C·I·B study finds that Port Jackson invasions impact soil long after removal
Mlungele Nsikani taking soil samples in dense stands of Port Jackson (Acacia saligna) (Photo credit: Nkoliso Magona)

C·I·B study finds that Port Jackson invasions impact soil long after removal

Native areas that are invaded by the invasive alien tree Port Jackson can experience soil legacies for up to 10 years after its removal. This was the finding of a recent study by a group of C·I·B researchers, led by C·I·B PhD student, Mlungele Nsikani.

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Eucalyptus invasions reduce bird diversity in a riparian habitat
Joy Mangachena performing fixed-point bird counts at near-pristine sites (uninvaded) and at sites invaded by Red river gum trees in riparian habitats. (Photo credit: Sjirk Geerts)

Eucalyptus invasions reduce bird diversity in a riparian habitat

The areas between land and a river or stream (riparian habitats) forms a small fraction of the landscape, but support a high diversity of birds. Invasion of these riparian areas by invasive alien plants can negatively affect bird groupings and the important services such as seed dispersal and pollination that birds provide in the ecosystem.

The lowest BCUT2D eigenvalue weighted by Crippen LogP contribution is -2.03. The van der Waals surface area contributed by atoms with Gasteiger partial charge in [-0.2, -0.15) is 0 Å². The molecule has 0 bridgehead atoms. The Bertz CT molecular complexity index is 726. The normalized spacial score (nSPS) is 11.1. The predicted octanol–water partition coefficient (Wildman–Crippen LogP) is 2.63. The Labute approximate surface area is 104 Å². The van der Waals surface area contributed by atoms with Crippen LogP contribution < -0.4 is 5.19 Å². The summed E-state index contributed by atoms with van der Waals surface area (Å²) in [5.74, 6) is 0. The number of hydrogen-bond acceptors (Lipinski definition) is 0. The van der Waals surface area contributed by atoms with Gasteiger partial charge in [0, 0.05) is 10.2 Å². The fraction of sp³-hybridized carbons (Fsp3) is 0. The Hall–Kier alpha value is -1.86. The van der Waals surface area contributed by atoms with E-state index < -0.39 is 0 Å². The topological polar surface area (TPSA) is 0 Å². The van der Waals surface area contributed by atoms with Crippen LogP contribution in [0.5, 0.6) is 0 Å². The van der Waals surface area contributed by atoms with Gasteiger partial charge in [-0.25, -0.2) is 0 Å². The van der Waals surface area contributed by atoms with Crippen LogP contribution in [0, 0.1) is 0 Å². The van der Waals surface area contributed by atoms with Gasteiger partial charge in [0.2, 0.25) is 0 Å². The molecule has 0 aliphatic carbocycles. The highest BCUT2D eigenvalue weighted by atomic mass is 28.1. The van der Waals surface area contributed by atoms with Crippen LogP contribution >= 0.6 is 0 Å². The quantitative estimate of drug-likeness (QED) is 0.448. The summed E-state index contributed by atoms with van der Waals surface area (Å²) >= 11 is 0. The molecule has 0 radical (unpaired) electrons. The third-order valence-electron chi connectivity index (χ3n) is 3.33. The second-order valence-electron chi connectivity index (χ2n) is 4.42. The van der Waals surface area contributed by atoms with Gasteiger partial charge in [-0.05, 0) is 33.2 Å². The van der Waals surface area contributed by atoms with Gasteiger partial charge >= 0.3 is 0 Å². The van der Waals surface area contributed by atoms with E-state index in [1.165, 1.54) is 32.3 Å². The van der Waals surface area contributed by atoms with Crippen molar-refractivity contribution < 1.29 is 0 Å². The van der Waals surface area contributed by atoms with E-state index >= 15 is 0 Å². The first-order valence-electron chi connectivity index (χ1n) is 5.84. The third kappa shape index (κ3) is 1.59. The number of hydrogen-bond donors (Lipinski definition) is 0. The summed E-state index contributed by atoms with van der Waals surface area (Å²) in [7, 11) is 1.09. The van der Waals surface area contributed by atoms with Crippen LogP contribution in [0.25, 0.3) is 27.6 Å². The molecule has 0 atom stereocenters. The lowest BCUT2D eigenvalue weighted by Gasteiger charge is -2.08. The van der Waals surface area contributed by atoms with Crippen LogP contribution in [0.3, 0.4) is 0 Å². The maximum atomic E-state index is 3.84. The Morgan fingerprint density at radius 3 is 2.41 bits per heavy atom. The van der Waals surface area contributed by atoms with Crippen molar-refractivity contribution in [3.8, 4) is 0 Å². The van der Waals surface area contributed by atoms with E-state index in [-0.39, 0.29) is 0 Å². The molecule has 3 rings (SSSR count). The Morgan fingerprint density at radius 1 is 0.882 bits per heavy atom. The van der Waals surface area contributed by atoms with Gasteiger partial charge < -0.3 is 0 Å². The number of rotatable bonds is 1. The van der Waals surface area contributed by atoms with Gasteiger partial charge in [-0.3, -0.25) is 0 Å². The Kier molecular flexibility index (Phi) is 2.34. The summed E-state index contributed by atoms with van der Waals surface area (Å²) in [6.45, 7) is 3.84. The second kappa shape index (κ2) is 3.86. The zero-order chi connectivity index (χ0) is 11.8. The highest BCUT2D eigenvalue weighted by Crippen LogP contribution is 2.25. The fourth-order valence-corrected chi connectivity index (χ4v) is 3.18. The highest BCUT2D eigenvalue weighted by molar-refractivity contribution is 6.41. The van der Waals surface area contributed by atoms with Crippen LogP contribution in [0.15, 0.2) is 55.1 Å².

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Can we save South Africa from a Tamarix invasion?
Danica Marlin looking for Tamarisk beetles in a Tamarix infestation in Colorado, USA, May 2017. (Photo credit: Danica Marlin)

Can we save South Africa from a Tamarix invasion?

The South African biocontrol programme for invasive Tamarix  has begun,  with host-specificity testing of Tamarisk beetles. This news comes from a recent review article by Dr Danica Marlin, C·I·B Core Team Member Prof Marcus Byrne and colleagues, all from the University of the Witwatersrand.

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Should competition limit or favour species coexistence?

The theory about the mechanisms underlying the coexistence between species has been developed with a focus on interactions between pairs of species, often ignoring more complex and indirect interactions that can appear in competition networks.

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